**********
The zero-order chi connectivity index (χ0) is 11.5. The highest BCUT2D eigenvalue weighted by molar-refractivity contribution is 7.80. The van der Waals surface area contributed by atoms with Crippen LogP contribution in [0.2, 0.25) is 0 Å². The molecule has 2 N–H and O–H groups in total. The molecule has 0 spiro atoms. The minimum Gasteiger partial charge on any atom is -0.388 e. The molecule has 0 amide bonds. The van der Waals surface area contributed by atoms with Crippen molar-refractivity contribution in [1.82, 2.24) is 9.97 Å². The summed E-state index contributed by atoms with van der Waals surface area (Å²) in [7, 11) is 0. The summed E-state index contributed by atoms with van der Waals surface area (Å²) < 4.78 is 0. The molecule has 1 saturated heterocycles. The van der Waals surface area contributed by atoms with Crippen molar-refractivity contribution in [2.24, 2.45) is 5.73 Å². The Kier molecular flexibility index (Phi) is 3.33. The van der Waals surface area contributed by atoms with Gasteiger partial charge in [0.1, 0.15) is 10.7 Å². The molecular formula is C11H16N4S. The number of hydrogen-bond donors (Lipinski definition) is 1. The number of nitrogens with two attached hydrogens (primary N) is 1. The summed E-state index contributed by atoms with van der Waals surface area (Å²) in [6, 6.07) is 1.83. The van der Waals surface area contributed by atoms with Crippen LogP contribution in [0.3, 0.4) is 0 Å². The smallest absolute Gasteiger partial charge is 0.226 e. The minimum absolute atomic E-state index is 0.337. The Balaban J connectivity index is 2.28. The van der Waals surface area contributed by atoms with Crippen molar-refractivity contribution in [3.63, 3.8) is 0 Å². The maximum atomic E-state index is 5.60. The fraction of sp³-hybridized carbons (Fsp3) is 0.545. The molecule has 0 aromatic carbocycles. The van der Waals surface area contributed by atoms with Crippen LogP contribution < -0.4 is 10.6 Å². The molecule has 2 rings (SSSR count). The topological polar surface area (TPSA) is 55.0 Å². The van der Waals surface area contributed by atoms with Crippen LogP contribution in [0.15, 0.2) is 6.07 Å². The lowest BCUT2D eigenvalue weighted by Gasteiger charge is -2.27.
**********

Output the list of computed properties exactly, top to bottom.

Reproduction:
The zero-order chi connectivity index (χ0) is 11.5. The highest BCUT2D eigenvalue weighted by molar-refractivity contribution is 7.80. The van der Waals surface area contributed by atoms with Crippen LogP contribution in [0.2, 0.25) is 0 Å². The molecule has 2 N–H and O–H groups in total. The molecule has 0 spiro atoms. The minimum Gasteiger partial charge on any atom is -0.388 e. The molecule has 0 amide bonds. The van der Waals surface area contributed by atoms with Crippen molar-refractivity contribution in [1.82, 2.24) is 9.97 Å². The summed E-state index contributed by atoms with van der Waals surface area (Å²) in [7, 11) is 0. The summed E-state index contributed by atoms with van der Waals surface area (Å²) < 4.78 is 0. The molecule has 1 saturated heterocycles. The van der Waals surface area contributed by atoms with Crippen molar-refractivity contribution in [2.24, 2.45) is 5.73 Å². The Kier molecular flexibility index (Phi) is 3.33. The van der Waals surface area contributed by atoms with Gasteiger partial charge in [0.1, 0.15) is 10.7 Å². The molecular formula is C11H16N4S. The number of hydrogen-bond donors (Lipinski definition) is 1. The number of nitrogens with two attached hydrogens (primary N) is 1. The summed E-state index contributed by atoms with van der Waals surface area (Å²) in [6, 6.07) is 1.83. The van der Waals surface area contributed by atoms with Crippen LogP contribution in [0.3, 0.4) is 0 Å². The smallest absolute Gasteiger partial charge is 0.226 e. The minimum absolute atomic E-state index is 0.337. The Balaban J connectivity index is 2.28. The van der Waals surface area contributed by atoms with Crippen molar-refractivity contribution in [3.63, 3.8) is 0 Å². The maximum atomic E-state index is 5.60. The fraction of sp³-hybridized carbons (Fsp3) is 0.545. The molecule has 0 aromatic carbocycles. The van der Waals surface area contributed by atoms with Crippen LogP contribution < -0.4 is 10.6 Å². The molecule has 2 rings (SSSR count). The topological polar surface area (TPSA) is 55.0 Å². The van der Waals surface area contributed by atoms with Crippen LogP contribution in [0.15, 0.2) is 6.07 Å². The lowest BCUT2D eigenvalue weighted by Gasteiger charge is -2.27.